A new Oregon law which cuts down sentences for selected property crimes has been ruled as unconstitutional by a Washington County Circuit Court judge.
Judge Charles Bailey made the ruling while presiding over a shoplifting case but he has not issued a written opinion.
Although the ruling is likely to have limited legal implications, it has again drawn attention to the controversial law that was passed last year, which among other things, cuts down sentences for crimes of identity theft and first-degree theft.
Lawyers Allege Law Flouts Measure 57
The lawsuit started with the District Attorney John Foote of Clackamas County suing the state. Foote argued that the reduced sentences are in fact unconstitutional and they undermine the will of Oregon voters.
According to Foote the law modifies some parts of Measure 57, the initiative approved by voters in 2008 came down hard on repeat property thieves as well as drug offenders. He has sought for the new law to be declared “invalid and unenforceable” or at least some part of it be to be struck down .
Foote further pointed out the bill had been passed in both chambers of the Legislature with simple majorities. As a result it was not in compliance with Article IV of the Oregon Constitution which requires that to pass a “bill that reduces a criminal sentence approved by the people” via an initiative process, there must be two-thirds votes of each house, or a supermajority.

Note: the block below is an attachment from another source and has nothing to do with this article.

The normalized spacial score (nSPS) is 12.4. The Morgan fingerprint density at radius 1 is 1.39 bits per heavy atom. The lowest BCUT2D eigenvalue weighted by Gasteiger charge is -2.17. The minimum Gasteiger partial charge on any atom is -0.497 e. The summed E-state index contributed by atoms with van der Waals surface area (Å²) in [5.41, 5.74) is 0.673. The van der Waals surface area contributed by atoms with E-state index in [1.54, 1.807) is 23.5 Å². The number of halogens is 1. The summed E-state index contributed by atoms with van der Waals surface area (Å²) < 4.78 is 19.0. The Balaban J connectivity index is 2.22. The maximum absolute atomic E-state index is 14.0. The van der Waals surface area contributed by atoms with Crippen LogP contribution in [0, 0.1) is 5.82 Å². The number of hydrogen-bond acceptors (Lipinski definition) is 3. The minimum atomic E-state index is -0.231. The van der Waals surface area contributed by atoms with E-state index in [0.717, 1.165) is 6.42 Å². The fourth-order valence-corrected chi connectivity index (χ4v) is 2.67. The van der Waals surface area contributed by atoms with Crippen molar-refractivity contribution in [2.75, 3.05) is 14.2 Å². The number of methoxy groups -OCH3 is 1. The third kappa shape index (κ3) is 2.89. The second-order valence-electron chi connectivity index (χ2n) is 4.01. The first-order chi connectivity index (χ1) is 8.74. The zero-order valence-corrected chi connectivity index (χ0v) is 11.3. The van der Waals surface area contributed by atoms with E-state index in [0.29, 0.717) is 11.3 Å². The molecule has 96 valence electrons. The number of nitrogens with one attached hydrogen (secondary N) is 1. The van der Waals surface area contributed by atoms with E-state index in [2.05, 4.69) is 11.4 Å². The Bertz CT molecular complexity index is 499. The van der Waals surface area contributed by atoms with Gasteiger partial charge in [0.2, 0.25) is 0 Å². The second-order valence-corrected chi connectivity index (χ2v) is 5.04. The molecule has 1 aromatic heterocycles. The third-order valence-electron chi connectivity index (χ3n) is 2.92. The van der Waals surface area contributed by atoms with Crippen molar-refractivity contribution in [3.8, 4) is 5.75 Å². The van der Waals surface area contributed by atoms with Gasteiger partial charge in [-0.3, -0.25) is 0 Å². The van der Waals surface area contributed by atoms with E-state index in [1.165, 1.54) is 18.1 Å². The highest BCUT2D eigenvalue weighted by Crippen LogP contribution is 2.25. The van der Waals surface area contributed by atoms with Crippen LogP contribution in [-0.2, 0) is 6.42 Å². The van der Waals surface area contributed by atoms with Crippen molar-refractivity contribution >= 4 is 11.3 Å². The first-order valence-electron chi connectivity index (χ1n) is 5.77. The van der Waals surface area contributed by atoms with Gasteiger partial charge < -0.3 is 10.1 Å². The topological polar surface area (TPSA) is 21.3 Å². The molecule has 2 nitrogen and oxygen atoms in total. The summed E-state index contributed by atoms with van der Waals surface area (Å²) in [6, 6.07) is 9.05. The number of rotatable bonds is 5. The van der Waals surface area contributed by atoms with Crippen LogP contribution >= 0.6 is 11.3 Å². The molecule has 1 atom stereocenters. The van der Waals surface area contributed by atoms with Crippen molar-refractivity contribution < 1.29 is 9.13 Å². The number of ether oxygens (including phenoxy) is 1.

The ACLU of Oregon and the Partnership for Safety and Justice has supported the latest sentencing law. It claims that the measure does not require supermajorities as it revised a 2009 law passed by the Legislature, not Measure 57 itself.
The 2009 law(House Bill 3078) has reduced prison sentences temporarily for property crimes as a measure to tackle the state’s budget crisis. The sentences for property crimes under Measure 57 were phased out two years later.
Issue Of Constitutionality Raised By Judge
Chief Deputy District Attorney Roger Hanlon stated that the judge had asked the prosecution and the defense lawyer in the Washington County theft case to file briefs on the legal issues concerning House Bill 3078.
Hanlon noted that he had submitted the same briefs that Foote and other lawyers, including the ACLU, had filed in the Clackamas County case.
He further added that none of the lawyers had filed a motion seeking an opinion on the constitutionality of the law adding that Judge Bailey had raised the issue on his own.
The defendant in the case Cort Haberstich, had a criminal record which might have made him eligible for a prison sentence under the current law before Jan. 1, Hanlon said.
Ruling May Prompt Other Judges To Take Such Stances
The new rules had increased the number of prior convictions needed for a prison sentence in a felony theft case.
Haberstich who was accused of shoplifting from Kohl’s, was sentenced to probation by Bailey.
According to Tung Yin, a professor at Lewis & Clark Law School, the immediate legal impact of Bailey’s ruling would be limited to the specific case alone. He further noted that it might not be binding even on another judge in the county or even Bailey himself.
However this ruling may lead to lawyers urging other judges to take a similar public stance as well, he said.